Indian companies that flocked to the equity markets to fund growth during the three-year bull run will increasingly raise debt in order to leverage strong balance sheets and finance buyouts, a Citigroup banker said.
The ongoing sell-off in global stocks, with India among the hardest-hit markets, should also make debt issuance look attractive to companies planning to raise capital.
Pramit Jhaveri, head of investment banking at Citigroup in India, said he expected robust M&A (mergers and acquisitions) activity in India to continue, with global companies increasingly buying to tap the country’s domestic consumption growth.
“The last two to three years have seen significant amounts of equity being raised. Indian companies are, however, extremely comfortably levered currently, and therefore we expect to see a significant amount of debt issuance going forward,” Jhaveri said.
While they rebounded on Tuesday, stocks have fallen 16% since their all-time high on 9 February, and a prolonged slide could spoil the equity-raising hopes of firms in India and elsewhere when faced with a risk-averse market.
“To a certain extent there will be an impact, because this correction has happened at a time when there is a significant amount of issuance activity planned. This will get people to pause for a while, which is not a bad thing. At the same time, it is too early to start worrying about,” he added.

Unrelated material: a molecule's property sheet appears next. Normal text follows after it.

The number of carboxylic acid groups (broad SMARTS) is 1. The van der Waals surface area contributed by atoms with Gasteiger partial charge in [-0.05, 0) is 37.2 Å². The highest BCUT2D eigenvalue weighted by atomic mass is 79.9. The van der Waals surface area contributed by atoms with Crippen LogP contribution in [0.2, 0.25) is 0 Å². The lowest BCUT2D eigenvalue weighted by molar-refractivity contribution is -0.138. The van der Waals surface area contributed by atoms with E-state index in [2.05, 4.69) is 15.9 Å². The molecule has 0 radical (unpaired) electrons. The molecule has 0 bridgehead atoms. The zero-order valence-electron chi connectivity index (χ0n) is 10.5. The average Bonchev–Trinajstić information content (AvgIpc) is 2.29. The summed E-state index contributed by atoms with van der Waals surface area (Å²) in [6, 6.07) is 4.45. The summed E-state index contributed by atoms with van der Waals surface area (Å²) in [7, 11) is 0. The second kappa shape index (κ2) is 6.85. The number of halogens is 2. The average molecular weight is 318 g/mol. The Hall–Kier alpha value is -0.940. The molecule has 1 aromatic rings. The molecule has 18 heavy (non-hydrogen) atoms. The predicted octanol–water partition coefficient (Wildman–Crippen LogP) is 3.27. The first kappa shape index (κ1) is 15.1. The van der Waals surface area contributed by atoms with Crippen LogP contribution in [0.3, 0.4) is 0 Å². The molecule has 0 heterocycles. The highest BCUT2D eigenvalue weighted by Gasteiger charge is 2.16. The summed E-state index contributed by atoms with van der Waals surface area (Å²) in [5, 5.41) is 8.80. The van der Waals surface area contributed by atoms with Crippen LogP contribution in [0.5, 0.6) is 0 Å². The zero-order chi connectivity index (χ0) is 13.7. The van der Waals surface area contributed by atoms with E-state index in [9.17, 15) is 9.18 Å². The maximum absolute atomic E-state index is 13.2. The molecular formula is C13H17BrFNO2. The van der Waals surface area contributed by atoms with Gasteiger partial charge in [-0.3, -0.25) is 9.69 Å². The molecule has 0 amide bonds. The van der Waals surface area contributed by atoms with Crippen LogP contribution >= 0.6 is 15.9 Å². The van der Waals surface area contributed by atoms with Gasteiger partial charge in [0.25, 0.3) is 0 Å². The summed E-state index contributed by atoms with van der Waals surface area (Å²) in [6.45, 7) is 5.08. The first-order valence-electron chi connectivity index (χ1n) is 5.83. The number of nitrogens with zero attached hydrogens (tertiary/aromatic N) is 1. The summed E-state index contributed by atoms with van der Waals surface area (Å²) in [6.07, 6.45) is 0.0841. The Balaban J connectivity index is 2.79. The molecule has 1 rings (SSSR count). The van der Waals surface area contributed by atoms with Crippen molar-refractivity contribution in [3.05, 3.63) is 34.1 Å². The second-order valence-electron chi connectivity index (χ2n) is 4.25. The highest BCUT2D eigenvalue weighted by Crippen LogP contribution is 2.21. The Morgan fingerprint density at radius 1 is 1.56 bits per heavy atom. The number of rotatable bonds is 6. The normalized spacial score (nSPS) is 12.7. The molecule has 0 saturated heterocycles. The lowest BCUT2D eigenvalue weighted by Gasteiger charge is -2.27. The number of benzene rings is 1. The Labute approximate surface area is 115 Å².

“Equity issuance that was imminent may have to take a re-look and apply a bit of a wait-and-watch,” he added.
Jhaveri said a spate of acquisitions by Indian companies needed to refinance short-term borrowings should help drive debt issuance this year. Since the start of 2007, Tata Steel,Suzlon Energy Ltd and aluminium producer Hindalco Industries Ltd have announced buyouts worth a combined $16 billion (Rs72,000 crore).
“If you look at recent cross-borders deals, that’s a significant amount of debt that needs to be raised,” he said.
Indian debt capital markets activity rose 28% to a record $13.7 billion last year, according to Dealogic, an IT and communications services provider, but issuance was dominated by banks and a $2 billion offering from manufacturer Reliance Industries.
Banks are still expected to be avid issuers. Early this year, ICICI Bank generated orders of $8 billion for its $2 billion issue as global investors took up the offering amid a relatively scarce supply of overseas Indian debt.
Citigroup topped the Dealogic league tables for core investment banking activity in India last year and was second behind local player ICICI Bank in debt underwriting.
The market going forward should broaden, said Jhaveri, predicting that between six and 12 bond issues this year could top $500 million. He expects a similar number of big initial public offerings.
On the M&A front, Jhaveri said the recent flurry of Indian mega deals was neither an aberration nor a trend. “$15 billion and $10 billion, those are going to be fewer, but $1 billion-plus, you’re going to see. I think you’re also going to see the reverse, which is multinationals doing the same in India,” he said.
British cellular giant Vodafone Group Plc. last month agreed to pay $11.1 billion for control of the Indian operations of Hong Kong’s Hutchison Telecommunications International Ltd. Jhaveri said in certain sectors such as information technology, bigger companies grow faster, which would drive buyouts.
“There are enough sectors where this is going to happen, whether?it’s industrials, whether it’s IT services, whether it’s health care,” he added.